On the first day of October, I was in Banff National Park and found great fall colors across the Bow Valley. I returned to Hillsdale Meadow along the Bow Valley Parkway where I expected the larch would be showing their best golds and yellows. I wasn’t disappointed! For this image, I used a slow shutter to abstract the landscape similar to how I had done with the same stand of trees in July. I moved the camera downwards during the 1/40th of a second exposure to exaggerate the vertical lines present in the golden trees and echoed in the evergreens in the mountainside behind.
There is a beautiful stand of aspen trees on the eastern edge of the Hillsdale Meadows which I have photographed for years throughout the seasons. Last weekend I stopped for another visit with them. This time around I was drawn to the contrast of the slender, white trunks and the dark spaces between them.
I worked a few different ideas before I found what an approach that allowed me to illustrate that contrast. Using longer shutter speeds (1/8th of a second – 1/4th of a second) and moving the camera vertically during the exposure, the blurs created illustrated the contrast in a way I really like.
Canon 5DIII camera and 300mm f/4 lens: 1/15th of a second at f/16 on ISO 200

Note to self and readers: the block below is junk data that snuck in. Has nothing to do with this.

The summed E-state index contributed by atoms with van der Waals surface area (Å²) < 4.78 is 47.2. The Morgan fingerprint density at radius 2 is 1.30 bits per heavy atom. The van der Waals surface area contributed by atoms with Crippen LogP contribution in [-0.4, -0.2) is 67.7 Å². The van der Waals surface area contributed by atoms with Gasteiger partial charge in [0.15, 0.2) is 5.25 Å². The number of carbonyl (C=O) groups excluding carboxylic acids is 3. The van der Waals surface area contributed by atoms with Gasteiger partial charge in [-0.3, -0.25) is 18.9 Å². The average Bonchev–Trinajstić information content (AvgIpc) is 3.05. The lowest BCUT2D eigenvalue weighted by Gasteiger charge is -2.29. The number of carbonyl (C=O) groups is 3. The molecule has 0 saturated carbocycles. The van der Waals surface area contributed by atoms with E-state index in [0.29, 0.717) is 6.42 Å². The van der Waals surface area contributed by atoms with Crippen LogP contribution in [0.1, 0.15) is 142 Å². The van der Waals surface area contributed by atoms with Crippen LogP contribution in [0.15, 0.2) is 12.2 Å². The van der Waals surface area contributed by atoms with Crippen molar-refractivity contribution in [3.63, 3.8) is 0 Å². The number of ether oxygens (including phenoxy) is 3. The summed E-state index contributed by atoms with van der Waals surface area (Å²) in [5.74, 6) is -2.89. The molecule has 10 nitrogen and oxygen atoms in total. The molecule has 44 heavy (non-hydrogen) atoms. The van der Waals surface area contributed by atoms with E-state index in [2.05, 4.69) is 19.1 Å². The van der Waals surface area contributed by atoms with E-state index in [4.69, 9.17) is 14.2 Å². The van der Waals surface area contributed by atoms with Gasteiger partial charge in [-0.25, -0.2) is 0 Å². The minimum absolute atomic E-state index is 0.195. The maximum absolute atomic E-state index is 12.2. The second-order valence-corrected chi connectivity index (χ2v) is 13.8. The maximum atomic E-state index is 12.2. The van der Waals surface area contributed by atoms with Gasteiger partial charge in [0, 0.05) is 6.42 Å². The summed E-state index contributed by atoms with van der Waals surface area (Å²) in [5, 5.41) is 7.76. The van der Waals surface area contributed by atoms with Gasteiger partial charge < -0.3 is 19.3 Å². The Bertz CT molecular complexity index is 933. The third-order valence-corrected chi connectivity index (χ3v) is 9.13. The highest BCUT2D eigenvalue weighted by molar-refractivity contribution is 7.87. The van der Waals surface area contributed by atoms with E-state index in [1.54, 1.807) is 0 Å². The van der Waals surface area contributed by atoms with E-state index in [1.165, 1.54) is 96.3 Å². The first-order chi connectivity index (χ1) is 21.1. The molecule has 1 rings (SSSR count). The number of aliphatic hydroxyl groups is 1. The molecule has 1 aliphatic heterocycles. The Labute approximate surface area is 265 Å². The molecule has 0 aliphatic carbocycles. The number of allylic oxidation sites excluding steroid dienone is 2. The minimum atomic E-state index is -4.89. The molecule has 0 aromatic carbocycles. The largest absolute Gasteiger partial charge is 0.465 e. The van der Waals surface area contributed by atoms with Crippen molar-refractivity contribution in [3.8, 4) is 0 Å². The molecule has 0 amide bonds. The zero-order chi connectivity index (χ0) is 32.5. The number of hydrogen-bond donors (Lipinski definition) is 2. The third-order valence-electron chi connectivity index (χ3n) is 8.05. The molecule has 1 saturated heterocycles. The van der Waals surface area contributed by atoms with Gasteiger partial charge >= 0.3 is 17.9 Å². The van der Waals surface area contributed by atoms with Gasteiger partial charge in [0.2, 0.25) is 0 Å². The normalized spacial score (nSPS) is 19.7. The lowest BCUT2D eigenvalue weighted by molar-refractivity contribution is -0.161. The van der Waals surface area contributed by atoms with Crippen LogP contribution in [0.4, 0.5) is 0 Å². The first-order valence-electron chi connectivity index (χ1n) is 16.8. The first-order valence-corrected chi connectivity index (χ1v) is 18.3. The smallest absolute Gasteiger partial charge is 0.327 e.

I drove along the Grand Valley Road in search of raptors and was fortunate to come across a small group of fellow photographers who had spied a Northern hawk owl in a roadside stand of trees. I will share a couple of photographs of that fine bird soon but wanted to first show the abstract images I made earlier in the day. Before finding any wildlife, I was spending time looking for them among the trees and meadows along the road. Early on, I found this stand of Aspens and I loved the vertical pattern and the stark contrast between dark and light within and between the tree trunks.
Canon 5DIII camera and 300mm f/4 lens: 1/500th of a second at f/9 on ISO 1250
I loved the straight image and once I dialled that in the way I liked, I wanted to drag my shutter and play with the blurred images that I traced out.
Canon 5DIII camera and 300mm f/4 lens: 1/30th of a second at f/16 on ISO 200
I prepared a gallery of abstract and interesting images for a client recently and have added it to my portfolio page.
If you would like to see this new set, please click on the image or this link.
The many are the one
Fly over the world you have made
Share your vision with those who will see
Fly where you will and we will know you are
In time we will understand more of what is
And we will change as you change
We will fly in our way as you fly in yours
You are and we will be
The Red Rock Canyon is one of Waterton’s popular sites to visit. My son had a great time parkouring along the slick rock, jumping across the shallow stream that the creek becomes in the middle of summer. I photographed him mostly but the water, its ripples and the lines in this slab of rock, drew my attention for a minute.
I found this abstract tree form in the exposed bed of Medicine Lake east of Jasper. I liked how water was running down the branches that led into the dry ground.
Canon 5DIII with a Canon 24mm f/1.4 lens: 1/10th of a second at f/4.5 on ISO 640
Cars, motorcycles, buses and rickshaws swung by me one evening while I was in the heart of Cabo San Lucas. With the neon signs hanging above many of the shops and the sky still deep blue, I didn’t want to pass on the opportunity to drag my shutter and play with what images I could create.